Oregon · USA
Good morning, sunshine...
Dawn's first light gently kisses the eastern face of Mt. Hood as the mountain miraculously breaks through the low-hanging clouds for its only and all-too-brief appearance of the morning. How it happened is beyond me, as the NOAA forecast had called for 90% cloud cover, and snow was falling all over the place when Justin Poe and I arrived at Ski Bowl East and chanced parking in the lot without a Sno-Park permit handy. That was kinda my bad. Okay, it was ALL my bad. Despite having TWICE stopped by REI the day before expressly for the purpose of purchasing the pass, I apparently let the rain smear the ink on my mental checklist. Again.
All props to Justin, then, for entrusting his very life to my suspect winter driving skills twice now (for those of you keeping count at home)...much less to trusting me to follow through on the simple task of procuring a parking permit to make the next day's adventure all on the up and up. But then again, whenever that mercury starts to flirt with the mid-30s, I morph into a Floridian nonagenarian who leaves home Saturday afternoon in order to make it to church across town by Sunday morning. Cars were whizzing by us like we were riding in a Model T, and I was just fine with that. Pride? Psssshhh. Must be a recessive gene...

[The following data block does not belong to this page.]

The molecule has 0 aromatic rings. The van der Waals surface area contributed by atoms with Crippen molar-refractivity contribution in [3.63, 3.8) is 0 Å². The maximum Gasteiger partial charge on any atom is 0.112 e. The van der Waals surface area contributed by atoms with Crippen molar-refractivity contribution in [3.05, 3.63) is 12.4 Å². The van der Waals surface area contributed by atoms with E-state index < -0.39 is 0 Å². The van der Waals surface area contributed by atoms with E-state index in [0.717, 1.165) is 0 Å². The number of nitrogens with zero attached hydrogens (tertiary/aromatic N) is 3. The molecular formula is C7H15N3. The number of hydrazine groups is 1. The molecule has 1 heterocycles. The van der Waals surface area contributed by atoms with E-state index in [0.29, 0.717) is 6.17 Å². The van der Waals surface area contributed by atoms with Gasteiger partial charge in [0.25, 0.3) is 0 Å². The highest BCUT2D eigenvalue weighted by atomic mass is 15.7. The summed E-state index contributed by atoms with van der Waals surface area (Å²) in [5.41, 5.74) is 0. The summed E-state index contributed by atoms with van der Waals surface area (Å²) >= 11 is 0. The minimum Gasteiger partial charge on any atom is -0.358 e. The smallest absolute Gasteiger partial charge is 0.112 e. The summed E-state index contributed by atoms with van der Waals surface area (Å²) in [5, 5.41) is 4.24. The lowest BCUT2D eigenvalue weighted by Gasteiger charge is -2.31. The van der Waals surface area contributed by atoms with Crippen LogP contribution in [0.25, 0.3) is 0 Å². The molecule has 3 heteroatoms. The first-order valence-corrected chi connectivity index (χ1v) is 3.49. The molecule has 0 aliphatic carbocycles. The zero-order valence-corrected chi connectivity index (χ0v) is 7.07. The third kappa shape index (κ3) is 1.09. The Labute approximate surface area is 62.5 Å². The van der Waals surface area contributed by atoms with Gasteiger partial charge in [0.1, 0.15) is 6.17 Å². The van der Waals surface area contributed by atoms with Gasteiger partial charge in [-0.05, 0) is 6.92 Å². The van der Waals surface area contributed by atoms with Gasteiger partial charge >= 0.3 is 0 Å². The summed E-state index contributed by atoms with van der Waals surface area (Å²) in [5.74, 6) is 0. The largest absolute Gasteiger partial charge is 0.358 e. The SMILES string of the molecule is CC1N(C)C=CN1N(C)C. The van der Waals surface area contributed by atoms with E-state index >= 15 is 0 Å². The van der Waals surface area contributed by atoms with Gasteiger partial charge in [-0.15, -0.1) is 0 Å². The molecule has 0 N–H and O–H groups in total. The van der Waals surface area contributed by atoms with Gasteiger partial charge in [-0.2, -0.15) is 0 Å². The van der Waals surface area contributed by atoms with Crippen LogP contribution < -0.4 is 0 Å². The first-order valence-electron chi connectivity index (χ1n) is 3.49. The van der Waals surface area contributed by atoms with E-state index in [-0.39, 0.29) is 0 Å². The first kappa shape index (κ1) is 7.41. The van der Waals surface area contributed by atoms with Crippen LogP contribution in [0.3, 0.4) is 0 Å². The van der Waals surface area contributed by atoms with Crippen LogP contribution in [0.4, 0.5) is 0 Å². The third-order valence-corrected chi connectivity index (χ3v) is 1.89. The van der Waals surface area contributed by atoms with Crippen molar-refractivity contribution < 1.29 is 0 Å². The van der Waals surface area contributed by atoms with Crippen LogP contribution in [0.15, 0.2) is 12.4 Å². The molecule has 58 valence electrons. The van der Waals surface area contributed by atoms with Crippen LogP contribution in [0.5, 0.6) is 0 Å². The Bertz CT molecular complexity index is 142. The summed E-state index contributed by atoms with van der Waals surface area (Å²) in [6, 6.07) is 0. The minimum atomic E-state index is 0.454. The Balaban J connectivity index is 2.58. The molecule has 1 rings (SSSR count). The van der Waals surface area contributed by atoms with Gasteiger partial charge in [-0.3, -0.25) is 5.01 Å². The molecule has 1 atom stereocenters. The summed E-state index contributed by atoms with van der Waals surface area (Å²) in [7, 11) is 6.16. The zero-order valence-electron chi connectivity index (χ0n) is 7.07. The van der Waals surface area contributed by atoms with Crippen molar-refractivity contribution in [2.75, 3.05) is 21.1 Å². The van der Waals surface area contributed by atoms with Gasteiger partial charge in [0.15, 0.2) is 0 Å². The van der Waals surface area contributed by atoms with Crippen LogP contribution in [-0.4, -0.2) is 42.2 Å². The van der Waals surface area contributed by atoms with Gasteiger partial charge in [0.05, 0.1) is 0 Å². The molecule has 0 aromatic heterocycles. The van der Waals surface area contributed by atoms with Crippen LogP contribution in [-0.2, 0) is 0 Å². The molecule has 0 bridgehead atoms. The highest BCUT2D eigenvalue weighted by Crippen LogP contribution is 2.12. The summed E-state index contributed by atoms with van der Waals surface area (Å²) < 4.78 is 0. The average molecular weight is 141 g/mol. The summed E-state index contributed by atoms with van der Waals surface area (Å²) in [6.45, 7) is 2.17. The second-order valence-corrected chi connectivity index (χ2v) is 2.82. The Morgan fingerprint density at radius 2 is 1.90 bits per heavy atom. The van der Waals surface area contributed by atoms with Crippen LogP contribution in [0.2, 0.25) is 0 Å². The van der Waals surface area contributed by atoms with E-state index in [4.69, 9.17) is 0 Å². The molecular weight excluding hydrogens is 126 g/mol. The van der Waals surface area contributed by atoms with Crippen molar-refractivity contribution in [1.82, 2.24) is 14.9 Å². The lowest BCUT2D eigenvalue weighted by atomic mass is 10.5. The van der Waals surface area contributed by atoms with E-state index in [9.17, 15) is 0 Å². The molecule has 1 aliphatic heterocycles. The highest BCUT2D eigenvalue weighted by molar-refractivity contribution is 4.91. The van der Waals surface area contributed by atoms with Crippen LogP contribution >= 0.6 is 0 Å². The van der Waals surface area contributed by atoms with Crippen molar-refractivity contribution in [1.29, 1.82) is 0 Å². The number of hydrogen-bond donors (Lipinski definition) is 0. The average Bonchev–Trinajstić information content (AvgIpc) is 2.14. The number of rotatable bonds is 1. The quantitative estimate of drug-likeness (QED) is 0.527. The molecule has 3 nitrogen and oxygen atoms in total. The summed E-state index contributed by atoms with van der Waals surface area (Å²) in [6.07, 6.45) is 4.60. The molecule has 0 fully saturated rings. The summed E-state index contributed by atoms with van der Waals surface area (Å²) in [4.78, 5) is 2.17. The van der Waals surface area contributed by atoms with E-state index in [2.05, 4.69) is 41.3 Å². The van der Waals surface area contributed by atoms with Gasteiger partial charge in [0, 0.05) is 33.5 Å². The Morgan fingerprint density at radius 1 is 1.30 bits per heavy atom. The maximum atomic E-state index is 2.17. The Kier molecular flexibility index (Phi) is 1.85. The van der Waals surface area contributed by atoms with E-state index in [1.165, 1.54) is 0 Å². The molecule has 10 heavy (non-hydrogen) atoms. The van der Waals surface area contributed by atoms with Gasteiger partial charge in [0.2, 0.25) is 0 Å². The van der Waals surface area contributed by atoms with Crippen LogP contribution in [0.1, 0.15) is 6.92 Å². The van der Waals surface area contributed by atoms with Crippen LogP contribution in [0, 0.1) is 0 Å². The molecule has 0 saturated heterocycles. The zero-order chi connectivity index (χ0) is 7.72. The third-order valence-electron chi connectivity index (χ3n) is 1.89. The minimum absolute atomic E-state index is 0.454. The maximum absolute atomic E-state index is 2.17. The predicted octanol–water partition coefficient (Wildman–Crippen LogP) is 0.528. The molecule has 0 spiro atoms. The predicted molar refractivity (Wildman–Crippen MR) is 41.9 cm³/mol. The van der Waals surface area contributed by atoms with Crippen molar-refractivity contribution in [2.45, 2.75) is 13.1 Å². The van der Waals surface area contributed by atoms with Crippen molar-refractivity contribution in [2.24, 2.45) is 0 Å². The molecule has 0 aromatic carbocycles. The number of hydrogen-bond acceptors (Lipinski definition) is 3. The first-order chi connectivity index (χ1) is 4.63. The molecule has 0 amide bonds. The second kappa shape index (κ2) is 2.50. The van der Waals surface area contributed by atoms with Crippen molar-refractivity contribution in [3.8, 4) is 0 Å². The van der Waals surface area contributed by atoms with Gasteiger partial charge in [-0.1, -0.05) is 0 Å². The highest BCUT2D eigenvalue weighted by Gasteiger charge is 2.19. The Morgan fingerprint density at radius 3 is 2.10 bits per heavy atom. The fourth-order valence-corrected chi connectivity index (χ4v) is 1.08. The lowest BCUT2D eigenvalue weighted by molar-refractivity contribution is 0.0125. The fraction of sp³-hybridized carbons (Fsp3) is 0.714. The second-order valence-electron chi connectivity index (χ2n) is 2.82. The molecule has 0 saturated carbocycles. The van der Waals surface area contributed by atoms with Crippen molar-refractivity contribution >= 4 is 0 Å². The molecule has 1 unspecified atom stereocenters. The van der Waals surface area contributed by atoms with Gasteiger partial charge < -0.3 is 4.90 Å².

And all credit again to Justin not only for conjuring up some major meteorologic mojo to defy the ridiculous odds for us that morning but also for gutting out almost the entirety of the time with a chilly wet foot he got while we were exploring the marshy but not yet fully frozen-over area. Despite having donned snowshoes, his left foot plunged knee-deep through terra infirma into ice-cold water hidden beneath a deceptively unpacked snowdrift. If that had been me, I probably would've whined my way back to the car in an expletive-laden (but guaranteed entertaining) monologue...but then again, I have trouble counting to twenty, and so I kinda need all my digits to still be there when I get home.
By Justin's own account, there was something instinctual in his bones that compelled him to push his chips all-in on this Hail Mary of an excursion, while I was perfectly content to call this nothing more than a scouting trip based on the gloomy forecast. As it turned out, he seemed to know or feel something I didn't. So yeah, I might have been helming the steering wheel on this occasion, but as it played out I was merely along for one hell of a cosmic karma ride, and by now you'd have a hard time convincing me this guy's not some kind of deity. And therein lies the deception to explain the title's double entendre, because dude's about as genuinely real a human being as they come.
Especially when it comes to traversing snow and ice.